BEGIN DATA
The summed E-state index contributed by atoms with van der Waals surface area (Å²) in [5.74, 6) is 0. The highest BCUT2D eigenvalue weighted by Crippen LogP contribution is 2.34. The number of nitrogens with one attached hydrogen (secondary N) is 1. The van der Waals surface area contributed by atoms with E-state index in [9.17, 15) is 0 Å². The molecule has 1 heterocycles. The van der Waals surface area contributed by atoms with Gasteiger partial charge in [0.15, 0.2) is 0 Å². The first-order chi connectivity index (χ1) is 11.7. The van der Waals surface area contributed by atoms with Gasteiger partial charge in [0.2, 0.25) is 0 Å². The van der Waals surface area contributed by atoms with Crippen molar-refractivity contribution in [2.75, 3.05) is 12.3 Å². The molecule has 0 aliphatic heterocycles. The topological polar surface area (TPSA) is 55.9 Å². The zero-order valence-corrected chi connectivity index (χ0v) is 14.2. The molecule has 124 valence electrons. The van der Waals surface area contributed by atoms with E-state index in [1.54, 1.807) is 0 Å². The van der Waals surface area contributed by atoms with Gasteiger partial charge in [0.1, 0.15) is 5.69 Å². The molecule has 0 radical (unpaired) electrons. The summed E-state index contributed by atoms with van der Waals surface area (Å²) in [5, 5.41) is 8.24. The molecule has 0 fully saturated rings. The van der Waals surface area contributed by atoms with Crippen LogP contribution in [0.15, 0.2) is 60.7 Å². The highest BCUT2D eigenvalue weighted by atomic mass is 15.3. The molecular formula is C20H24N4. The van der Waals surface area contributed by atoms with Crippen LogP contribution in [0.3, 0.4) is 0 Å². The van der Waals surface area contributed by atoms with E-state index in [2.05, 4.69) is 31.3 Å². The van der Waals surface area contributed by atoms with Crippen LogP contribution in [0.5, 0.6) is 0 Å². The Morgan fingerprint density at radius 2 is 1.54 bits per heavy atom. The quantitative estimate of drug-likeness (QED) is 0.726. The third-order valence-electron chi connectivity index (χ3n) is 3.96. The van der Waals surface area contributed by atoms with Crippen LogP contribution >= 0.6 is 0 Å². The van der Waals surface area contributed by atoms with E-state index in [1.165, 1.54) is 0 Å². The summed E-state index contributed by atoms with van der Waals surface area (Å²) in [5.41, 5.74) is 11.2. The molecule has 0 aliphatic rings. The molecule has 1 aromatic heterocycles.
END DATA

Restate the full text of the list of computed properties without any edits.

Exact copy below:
The summed E-state index contributed by atoms with van der Waals surface area (Å²) in [5.74, 6) is 0. The highest BCUT2D eigenvalue weighted by Crippen LogP contribution is 2.34. The number of nitrogens with one attached hydrogen (secondary N) is 1. The van der Waals surface area contributed by atoms with E-state index in [9.17, 15) is 0 Å². The molecule has 1 heterocycles. The van der Waals surface area contributed by atoms with Gasteiger partial charge in [0.15, 0.2) is 0 Å². The first-order chi connectivity index (χ1) is 11.7. The van der Waals surface area contributed by atoms with Gasteiger partial charge in [0.2, 0.25) is 0 Å². The van der Waals surface area contributed by atoms with Crippen molar-refractivity contribution in [2.75, 3.05) is 12.3 Å². The molecule has 0 aliphatic heterocycles. The topological polar surface area (TPSA) is 55.9 Å². The zero-order valence-corrected chi connectivity index (χ0v) is 14.2. The molecule has 124 valence electrons. The van der Waals surface area contributed by atoms with E-state index in [1.54, 1.807) is 0 Å². The van der Waals surface area contributed by atoms with Gasteiger partial charge in [0.1, 0.15) is 5.69 Å². The molecule has 0 radical (unpaired) electrons. The summed E-state index contributed by atoms with van der Waals surface area (Å²) in [5, 5.41) is 8.24. The molecule has 0 fully saturated rings. The van der Waals surface area contributed by atoms with Crippen LogP contribution in [0.15, 0.2) is 60.7 Å². The highest BCUT2D eigenvalue weighted by atomic mass is 15.3. The molecular formula is C20H24N4. The van der Waals surface area contributed by atoms with Crippen LogP contribution in [0.3, 0.4) is 0 Å². The van der Waals surface area contributed by atoms with E-state index in [2.05, 4.69) is 31.3 Å². The van der Waals surface area contributed by atoms with Crippen LogP contribution in [0.5, 0.6) is 0 Å². The Morgan fingerprint density at radius 2 is 1.54 bits per heavy atom. The quantitative estimate of drug-likeness (QED) is 0.726. The third-order valence-electron chi connectivity index (χ3n) is 3.96. The van der Waals surface area contributed by atoms with Crippen LogP contribution >= 0.6 is 0 Å². The van der Waals surface area contributed by atoms with E-state index in [1.165, 1.54) is 0 Å². The summed E-state index contributed by atoms with van der Waals surface area (Å²) in [5.41, 5.74) is 11.2. The molecule has 0 aliphatic rings. The molecule has 1 aromatic heterocycles.